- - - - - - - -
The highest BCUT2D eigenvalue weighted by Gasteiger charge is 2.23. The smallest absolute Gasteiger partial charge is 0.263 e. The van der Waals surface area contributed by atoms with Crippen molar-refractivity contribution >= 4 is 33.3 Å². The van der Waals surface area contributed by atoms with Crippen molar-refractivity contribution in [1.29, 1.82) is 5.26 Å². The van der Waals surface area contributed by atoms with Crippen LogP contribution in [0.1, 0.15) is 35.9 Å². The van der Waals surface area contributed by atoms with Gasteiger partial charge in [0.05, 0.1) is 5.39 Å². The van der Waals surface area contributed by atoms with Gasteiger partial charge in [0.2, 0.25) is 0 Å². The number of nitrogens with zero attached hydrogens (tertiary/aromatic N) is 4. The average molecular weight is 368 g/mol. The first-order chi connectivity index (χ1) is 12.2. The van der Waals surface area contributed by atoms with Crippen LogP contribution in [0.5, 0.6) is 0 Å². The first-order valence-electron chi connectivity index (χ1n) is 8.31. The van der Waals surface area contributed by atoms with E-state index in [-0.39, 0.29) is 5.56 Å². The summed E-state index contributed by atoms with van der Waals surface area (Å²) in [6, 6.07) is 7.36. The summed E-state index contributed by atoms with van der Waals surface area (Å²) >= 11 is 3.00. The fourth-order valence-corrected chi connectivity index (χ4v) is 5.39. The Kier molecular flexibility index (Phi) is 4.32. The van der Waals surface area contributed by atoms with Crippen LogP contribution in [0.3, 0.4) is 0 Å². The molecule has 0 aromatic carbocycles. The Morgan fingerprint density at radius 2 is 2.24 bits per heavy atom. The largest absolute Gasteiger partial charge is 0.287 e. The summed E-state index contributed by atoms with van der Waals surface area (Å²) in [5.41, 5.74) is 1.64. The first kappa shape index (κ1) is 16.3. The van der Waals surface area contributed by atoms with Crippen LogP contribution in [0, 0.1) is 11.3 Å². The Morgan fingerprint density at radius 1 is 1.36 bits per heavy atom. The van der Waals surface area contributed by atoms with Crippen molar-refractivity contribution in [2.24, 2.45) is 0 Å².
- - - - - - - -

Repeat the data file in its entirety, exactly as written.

The highest BCUT2D eigenvalue weighted by Gasteiger charge is 2.23. The smallest absolute Gasteiger partial charge is 0.263 e. The van der Waals surface area contributed by atoms with Crippen molar-refractivity contribution >= 4 is 33.3 Å². The van der Waals surface area contributed by atoms with Crippen molar-refractivity contribution in [1.29, 1.82) is 5.26 Å². The van der Waals surface area contributed by atoms with Crippen LogP contribution in [0.1, 0.15) is 35.9 Å². The van der Waals surface area contributed by atoms with Gasteiger partial charge in [0.05, 0.1) is 5.39 Å². The van der Waals surface area contributed by atoms with Gasteiger partial charge in [0.2, 0.25) is 0 Å². The number of nitrogens with zero attached hydrogens (tertiary/aromatic N) is 4. The average molecular weight is 368 g/mol. The first-order chi connectivity index (χ1) is 12.2. The van der Waals surface area contributed by atoms with Crippen LogP contribution in [0.5, 0.6) is 0 Å². The first-order valence-electron chi connectivity index (χ1n) is 8.31. The van der Waals surface area contributed by atoms with E-state index in [-0.39, 0.29) is 5.56 Å². The summed E-state index contributed by atoms with van der Waals surface area (Å²) in [6, 6.07) is 7.36. The summed E-state index contributed by atoms with van der Waals surface area (Å²) >= 11 is 3.00. The fourth-order valence-corrected chi connectivity index (χ4v) is 5.39. The Kier molecular flexibility index (Phi) is 4.32. The van der Waals surface area contributed by atoms with Crippen LogP contribution in [0.3, 0.4) is 0 Å². The molecule has 0 aromatic carbocycles. The Morgan fingerprint density at radius 2 is 2.24 bits per heavy atom. The largest absolute Gasteiger partial charge is 0.287 e. The summed E-state index contributed by atoms with van der Waals surface area (Å²) in [5.41, 5.74) is 1.64. The first kappa shape index (κ1) is 16.3. The van der Waals surface area contributed by atoms with Crippen LogP contribution in [0, 0.1) is 11.3 Å². The Morgan fingerprint density at radius 1 is 1.36 bits per heavy atom. The van der Waals surface area contributed by atoms with Crippen molar-refractivity contribution in [2.24, 2.45) is 0 Å².